Winter in the PNW can be challenging. Even if you don’t suffer from a full-blown Seasonal Affective Disorder (SAD), it is depressing not to see the sun for long periods of time because of the clouds and the short winter days. The dampness (something to do with the low dew point in this area) that penetrates to bone level and getting wet each time we step out of the house don’t help either. And sooner or later, sugar and coffee lose their curing properties.
So what can we do?
Let’s starts with a picture:
Remember your last flight? Above the layer of clouds, the sun always shines. Think about it. It may be night here right now, or we can’t see the sun because of the clouds; it may be shining in Europe, or Australia, but it does shine, always.
Once the picture is firm in your head, feel how the sun makes your muscles relax. The distance between your ears and your shoulders grows, and loose facial muscles enable a grin that turns into a smile that allows more air to get into your lungs.
Now, it’s time to get physical!
You can get up and walk around. Keep the picture of the sun and the feeling of warmth and start moving. Do jumping jacks if you want or wash the dishes – anything that will keep you moving. Movement is life. Only dead things don’t move. Then go outside! If you live in the city, walk to a park. Surround yourself with green things and feel their happiness at the rain that makes us so miserable. They are happy – see how glittery they look!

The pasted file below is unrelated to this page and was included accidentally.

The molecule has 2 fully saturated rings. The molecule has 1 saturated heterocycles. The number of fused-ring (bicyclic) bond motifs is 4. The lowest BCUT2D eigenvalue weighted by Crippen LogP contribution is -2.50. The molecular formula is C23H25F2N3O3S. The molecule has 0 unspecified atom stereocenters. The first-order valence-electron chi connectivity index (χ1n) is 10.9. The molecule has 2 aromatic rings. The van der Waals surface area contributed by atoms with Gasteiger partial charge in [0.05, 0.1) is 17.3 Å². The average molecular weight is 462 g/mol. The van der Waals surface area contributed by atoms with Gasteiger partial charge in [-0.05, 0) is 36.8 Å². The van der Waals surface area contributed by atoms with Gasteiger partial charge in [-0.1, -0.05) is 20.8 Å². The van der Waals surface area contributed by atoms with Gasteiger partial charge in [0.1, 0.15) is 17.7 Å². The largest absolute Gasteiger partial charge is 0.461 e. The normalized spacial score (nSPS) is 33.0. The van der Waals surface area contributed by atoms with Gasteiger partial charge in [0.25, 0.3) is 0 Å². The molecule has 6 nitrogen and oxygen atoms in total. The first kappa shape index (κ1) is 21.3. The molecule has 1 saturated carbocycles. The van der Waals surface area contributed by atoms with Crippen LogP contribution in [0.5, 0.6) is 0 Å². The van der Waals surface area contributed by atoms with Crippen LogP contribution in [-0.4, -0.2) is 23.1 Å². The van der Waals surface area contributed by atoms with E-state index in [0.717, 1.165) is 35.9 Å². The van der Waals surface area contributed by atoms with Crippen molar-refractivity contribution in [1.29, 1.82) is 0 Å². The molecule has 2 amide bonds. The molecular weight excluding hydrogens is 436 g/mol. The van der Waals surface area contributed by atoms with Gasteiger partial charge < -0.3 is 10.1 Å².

Now that the blood is moving in your veins again, remember movement is life, see if there’s anyone you can talk with – friends, family, acquaintances; find a human life to communicate with. If you can’t find that, speak with a cat or a bird. Feel the warmth that is part of being human. It strengthens your immune system.
Now that we’re moving, let’s get back to the mental level:
As anyone living in the PNW can testify, sometimes the clouds are one endless blanket of gray with no silver lining in sight. And sometimes, clouds are metaphorical; from an outburst of a friend to traffic on I-5 that never moves, to heavier clouds that don’t disperse so easily.
Mostly, we can’t control clouds. What we can do is introduce wind that will help clear some layers of them, and make room for silver linings to show.
Yes, it takes work, and this is the kind of work that only you can do for yourself.
Many things can be used as wind: a quick road trip, a walk in the forest, drinking your favorite latte on the beach, reading some lines from a great author you like, calling a friend (calling, not texting); basically, anything that brings in new energy and speed and can assist in removing clouds.
One of my favorite ways to generate wind is to ask questions. For a writer, there are always great questions to ask. For example, what would a world without hypocrisy look like? How would the world look if the commandment of “Thou shall not covet” was exercised by all people? How quickly will our economic system collapse without coveting? What would it do to social media? And on and on… to even more interesting questions: What is time? Why do we need it? Does it exist anywhere else?
As the turbulence of wind you generate in your mind gets stronger, other inner turbulence, I found, gets quieter. Before you know it, you are inside the picture again, inside life, inside the magnitude of awe and wonder and so much more that there is to discover and get to know. And silver linings are popping all over the place. Then, as you reach out to the light, suddenly, the light reaches out back to you.